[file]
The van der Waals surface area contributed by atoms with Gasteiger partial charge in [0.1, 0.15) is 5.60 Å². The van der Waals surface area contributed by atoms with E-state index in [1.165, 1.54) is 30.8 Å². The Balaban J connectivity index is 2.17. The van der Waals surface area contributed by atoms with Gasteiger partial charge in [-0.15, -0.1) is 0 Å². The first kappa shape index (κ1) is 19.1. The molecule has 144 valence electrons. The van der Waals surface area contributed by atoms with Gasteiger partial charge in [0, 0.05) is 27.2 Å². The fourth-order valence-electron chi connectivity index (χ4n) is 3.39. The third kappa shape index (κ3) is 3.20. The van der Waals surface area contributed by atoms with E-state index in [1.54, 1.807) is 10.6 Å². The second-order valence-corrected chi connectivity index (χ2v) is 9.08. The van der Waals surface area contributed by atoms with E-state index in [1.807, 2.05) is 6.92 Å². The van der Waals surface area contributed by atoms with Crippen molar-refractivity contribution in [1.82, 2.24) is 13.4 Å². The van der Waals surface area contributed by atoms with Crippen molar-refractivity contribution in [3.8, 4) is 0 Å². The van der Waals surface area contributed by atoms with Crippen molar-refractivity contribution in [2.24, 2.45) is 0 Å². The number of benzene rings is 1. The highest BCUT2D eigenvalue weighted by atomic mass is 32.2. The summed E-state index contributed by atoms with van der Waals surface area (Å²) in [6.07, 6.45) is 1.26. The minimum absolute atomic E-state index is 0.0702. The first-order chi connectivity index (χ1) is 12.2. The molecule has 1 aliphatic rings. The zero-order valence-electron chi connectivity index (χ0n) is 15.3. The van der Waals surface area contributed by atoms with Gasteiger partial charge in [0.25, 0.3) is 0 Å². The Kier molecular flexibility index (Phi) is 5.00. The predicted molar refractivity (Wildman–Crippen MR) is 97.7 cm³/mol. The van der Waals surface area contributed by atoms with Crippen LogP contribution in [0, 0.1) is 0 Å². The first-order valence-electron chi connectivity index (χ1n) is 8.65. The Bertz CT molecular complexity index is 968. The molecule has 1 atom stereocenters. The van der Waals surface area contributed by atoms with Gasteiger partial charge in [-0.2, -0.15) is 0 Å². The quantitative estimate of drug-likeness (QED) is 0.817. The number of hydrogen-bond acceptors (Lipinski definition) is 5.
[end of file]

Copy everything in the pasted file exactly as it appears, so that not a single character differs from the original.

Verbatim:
The van der Waals surface area contributed by atoms with Gasteiger partial charge in [0.1, 0.15) is 5.60 Å². The van der Waals surface area contributed by atoms with E-state index in [1.165, 1.54) is 30.8 Å². The Balaban J connectivity index is 2.17. The van der Waals surface area contributed by atoms with Gasteiger partial charge in [-0.15, -0.1) is 0 Å². The first kappa shape index (κ1) is 19.1. The molecule has 144 valence electrons. The van der Waals surface area contributed by atoms with Gasteiger partial charge in [0, 0.05) is 27.2 Å². The fourth-order valence-electron chi connectivity index (χ4n) is 3.39. The third kappa shape index (κ3) is 3.20. The van der Waals surface area contributed by atoms with E-state index in [1.54, 1.807) is 10.6 Å². The second-order valence-corrected chi connectivity index (χ2v) is 9.08. The van der Waals surface area contributed by atoms with E-state index in [1.807, 2.05) is 6.92 Å². The van der Waals surface area contributed by atoms with Crippen molar-refractivity contribution in [1.82, 2.24) is 13.4 Å². The van der Waals surface area contributed by atoms with Crippen molar-refractivity contribution in [3.8, 4) is 0 Å². The van der Waals surface area contributed by atoms with Crippen molar-refractivity contribution in [2.24, 2.45) is 0 Å². The number of benzene rings is 1. The highest BCUT2D eigenvalue weighted by atomic mass is 32.2. The summed E-state index contributed by atoms with van der Waals surface area (Å²) in [6.07, 6.45) is 1.26. The minimum absolute atomic E-state index is 0.0702. The first-order chi connectivity index (χ1) is 12.2. The molecule has 1 aliphatic rings. The zero-order valence-electron chi connectivity index (χ0n) is 15.3. The van der Waals surface area contributed by atoms with Gasteiger partial charge in [0.25, 0.3) is 0 Å². The Kier molecular flexibility index (Phi) is 5.00. The predicted molar refractivity (Wildman–Crippen MR) is 97.7 cm³/mol. The van der Waals surface area contributed by atoms with Crippen LogP contribution in [0, 0.1) is 0 Å². The first-order valence-electron chi connectivity index (χ1n) is 8.65. The Bertz CT molecular complexity index is 968. The molecule has 1 atom stereocenters. The van der Waals surface area contributed by atoms with Gasteiger partial charge in [-0.2, -0.15) is 0 Å². The quantitative estimate of drug-likeness (QED) is 0.817. The number of hydrogen-bond acceptors (Lipinski definition) is 5.